Discover The Most Mouth-Watering Dessert In Arizona
By Sherah Janay Ndjongo
September 29, 2023
Desserts have historically been the ultimate comfort snacks.
After all, who doesn’t love sweets? These delectable delights, have consistently held a special place in our hearts, eagerly anticipated and savored for everyday enjoyment or special occasions.
From generation to generation, people have eagerly crafted cakes, pastries, pies and sumptuous treats, using the ingredients readily available in their respective eras, all while sharing what they’ve baked with love with family and friends.
24/7 Tempo highlighted the varied American dessert options which remind us of the nation's rich cultural landscape in a list of the most iconic dessert in every state.
As the article states, immigrant communities, such as the Japanese in Hawaii, the Danes in Wisconsin and the Czechs in Nebraska, brought their cherished culinary legacies, now permanently stitched into the American fabric.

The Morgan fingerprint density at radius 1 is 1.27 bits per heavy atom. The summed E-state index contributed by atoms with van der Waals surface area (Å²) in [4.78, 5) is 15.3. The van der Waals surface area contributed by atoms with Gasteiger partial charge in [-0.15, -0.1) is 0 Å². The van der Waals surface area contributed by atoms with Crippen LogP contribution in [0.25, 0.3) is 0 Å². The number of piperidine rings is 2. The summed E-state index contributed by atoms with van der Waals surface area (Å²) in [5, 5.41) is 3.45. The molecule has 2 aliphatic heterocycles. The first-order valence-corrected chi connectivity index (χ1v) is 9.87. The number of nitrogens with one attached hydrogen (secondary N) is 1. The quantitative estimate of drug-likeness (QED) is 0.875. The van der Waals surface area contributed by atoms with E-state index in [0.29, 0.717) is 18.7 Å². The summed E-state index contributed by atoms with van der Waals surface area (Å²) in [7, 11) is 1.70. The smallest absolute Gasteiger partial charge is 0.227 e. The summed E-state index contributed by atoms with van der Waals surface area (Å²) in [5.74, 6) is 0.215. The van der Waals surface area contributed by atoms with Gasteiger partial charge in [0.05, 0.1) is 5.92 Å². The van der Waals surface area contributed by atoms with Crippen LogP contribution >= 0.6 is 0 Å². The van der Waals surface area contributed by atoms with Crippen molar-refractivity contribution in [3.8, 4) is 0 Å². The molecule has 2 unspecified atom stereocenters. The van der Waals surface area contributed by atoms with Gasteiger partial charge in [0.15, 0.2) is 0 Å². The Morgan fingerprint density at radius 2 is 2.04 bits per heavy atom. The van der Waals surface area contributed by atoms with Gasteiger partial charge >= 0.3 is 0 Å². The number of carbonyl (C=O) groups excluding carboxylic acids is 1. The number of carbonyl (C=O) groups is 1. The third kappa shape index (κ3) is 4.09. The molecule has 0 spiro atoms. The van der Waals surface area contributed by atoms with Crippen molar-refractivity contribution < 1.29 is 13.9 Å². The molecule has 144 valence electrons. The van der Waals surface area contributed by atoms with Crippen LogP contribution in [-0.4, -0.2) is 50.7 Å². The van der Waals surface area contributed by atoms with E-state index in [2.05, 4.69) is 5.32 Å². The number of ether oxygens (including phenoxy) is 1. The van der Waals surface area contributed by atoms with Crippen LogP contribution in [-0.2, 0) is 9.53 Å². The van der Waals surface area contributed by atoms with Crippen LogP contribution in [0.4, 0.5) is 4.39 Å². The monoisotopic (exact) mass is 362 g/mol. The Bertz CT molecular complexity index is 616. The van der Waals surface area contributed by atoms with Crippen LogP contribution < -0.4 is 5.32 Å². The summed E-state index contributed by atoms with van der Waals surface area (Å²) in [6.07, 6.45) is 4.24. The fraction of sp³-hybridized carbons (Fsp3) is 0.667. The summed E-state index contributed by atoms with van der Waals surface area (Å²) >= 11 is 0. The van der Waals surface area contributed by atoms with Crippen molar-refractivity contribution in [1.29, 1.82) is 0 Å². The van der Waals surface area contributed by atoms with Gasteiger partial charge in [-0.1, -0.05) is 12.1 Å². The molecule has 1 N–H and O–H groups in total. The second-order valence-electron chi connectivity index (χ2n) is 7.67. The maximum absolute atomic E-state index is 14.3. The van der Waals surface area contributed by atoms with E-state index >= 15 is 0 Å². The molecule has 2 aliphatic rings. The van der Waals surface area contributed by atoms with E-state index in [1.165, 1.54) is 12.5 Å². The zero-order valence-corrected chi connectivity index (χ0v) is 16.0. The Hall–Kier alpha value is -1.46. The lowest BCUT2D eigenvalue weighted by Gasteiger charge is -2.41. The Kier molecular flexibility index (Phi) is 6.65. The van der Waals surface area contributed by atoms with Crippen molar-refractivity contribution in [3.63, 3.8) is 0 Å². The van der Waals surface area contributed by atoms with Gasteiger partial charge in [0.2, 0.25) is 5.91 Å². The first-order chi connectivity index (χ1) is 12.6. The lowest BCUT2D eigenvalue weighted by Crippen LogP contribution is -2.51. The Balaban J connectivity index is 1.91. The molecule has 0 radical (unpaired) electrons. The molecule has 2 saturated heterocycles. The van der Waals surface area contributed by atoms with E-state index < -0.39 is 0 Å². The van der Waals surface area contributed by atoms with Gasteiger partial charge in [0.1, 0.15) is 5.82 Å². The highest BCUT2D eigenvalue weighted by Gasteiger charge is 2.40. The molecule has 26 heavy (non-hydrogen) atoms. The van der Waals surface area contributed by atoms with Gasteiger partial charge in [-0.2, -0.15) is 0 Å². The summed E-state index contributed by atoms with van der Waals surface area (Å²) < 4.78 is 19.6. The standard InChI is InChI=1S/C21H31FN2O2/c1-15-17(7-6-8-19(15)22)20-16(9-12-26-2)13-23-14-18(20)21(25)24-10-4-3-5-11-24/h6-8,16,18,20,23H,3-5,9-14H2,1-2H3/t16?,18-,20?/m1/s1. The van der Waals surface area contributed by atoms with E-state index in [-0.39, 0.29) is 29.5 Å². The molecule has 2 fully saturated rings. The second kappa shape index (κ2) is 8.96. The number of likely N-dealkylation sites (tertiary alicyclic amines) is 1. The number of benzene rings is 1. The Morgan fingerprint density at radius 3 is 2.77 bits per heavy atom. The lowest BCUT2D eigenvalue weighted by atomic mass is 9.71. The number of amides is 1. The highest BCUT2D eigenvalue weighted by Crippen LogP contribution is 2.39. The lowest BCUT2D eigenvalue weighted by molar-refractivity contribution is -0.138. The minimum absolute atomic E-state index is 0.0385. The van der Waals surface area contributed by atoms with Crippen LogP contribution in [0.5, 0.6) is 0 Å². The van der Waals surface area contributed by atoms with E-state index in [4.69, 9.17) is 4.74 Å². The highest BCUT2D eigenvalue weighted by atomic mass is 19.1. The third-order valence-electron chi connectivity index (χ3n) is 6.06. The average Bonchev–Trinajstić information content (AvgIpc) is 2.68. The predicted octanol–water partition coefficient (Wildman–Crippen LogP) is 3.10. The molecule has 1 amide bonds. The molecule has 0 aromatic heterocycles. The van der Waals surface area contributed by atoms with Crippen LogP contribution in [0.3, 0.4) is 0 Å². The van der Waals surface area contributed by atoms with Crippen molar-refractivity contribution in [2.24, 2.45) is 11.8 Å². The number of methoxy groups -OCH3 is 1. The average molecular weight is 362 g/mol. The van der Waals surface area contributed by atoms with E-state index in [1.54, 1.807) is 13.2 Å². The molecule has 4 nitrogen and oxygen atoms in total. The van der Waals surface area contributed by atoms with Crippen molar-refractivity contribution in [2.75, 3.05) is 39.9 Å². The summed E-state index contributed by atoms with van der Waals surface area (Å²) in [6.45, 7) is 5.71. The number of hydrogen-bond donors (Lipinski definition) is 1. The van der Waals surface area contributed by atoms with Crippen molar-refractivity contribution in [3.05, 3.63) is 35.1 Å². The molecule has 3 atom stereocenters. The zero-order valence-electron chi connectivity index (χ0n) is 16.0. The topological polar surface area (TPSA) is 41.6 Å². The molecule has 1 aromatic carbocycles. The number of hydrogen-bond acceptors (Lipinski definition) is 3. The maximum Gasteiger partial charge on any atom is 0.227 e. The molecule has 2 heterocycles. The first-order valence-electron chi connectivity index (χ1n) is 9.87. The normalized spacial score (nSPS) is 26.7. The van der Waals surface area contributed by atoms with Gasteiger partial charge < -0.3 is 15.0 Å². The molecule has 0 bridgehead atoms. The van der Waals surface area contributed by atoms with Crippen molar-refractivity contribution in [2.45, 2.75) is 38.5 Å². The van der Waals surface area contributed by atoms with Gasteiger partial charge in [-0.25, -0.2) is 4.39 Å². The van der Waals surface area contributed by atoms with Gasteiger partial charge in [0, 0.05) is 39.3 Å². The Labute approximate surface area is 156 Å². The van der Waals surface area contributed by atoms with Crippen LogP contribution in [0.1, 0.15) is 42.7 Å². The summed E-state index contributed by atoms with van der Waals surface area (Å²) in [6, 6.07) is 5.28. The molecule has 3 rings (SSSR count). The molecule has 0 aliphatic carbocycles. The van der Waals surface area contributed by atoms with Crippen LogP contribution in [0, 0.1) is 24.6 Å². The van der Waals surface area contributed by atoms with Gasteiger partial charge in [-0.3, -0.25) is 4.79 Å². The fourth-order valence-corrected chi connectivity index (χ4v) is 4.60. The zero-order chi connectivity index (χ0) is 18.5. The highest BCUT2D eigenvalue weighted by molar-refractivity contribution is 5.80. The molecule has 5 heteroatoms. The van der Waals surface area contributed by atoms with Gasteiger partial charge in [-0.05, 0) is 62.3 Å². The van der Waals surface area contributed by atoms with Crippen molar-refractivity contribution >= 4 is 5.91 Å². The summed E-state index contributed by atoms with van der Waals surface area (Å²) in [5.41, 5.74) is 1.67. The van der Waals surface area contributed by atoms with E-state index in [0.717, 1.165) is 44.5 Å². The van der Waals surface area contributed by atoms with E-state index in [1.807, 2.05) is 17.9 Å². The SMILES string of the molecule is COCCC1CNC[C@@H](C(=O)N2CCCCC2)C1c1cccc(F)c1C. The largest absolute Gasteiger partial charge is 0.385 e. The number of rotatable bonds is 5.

“Before sugar was widely available, many households sweetened desserts with molasses, which led to the popularity of confections like molasses cookies and shoofly pie. Regionally produced ingredients like huckleberries, maple syrup, and key limes have also influenced the creation of local delicacies in small pockets of the U.S.
Drawing on a variety of culinary websites and regional sites and cookbooks, 24/7 Tempo has compiled a list of the most iconic desserts in every state. Many of these are culinary traditions that have been passed down through generations locally and are little-known in other parts of the country – while others have gained nationwide and even international popularity.”
In Arizona, the most mouth-watering dessert is Sopapillas, which can be found at Goyita's in Tucson:
“These pillowy soft, deep-fried dough squares are a Southwestern staple. They can be served sweet or savory, with the dessert version usually covered in powdered sugar or honey (or both). A relic of Spanish influence in the Americas, sopapillas are comparable to the Navajo fry bread also common in Arizona.”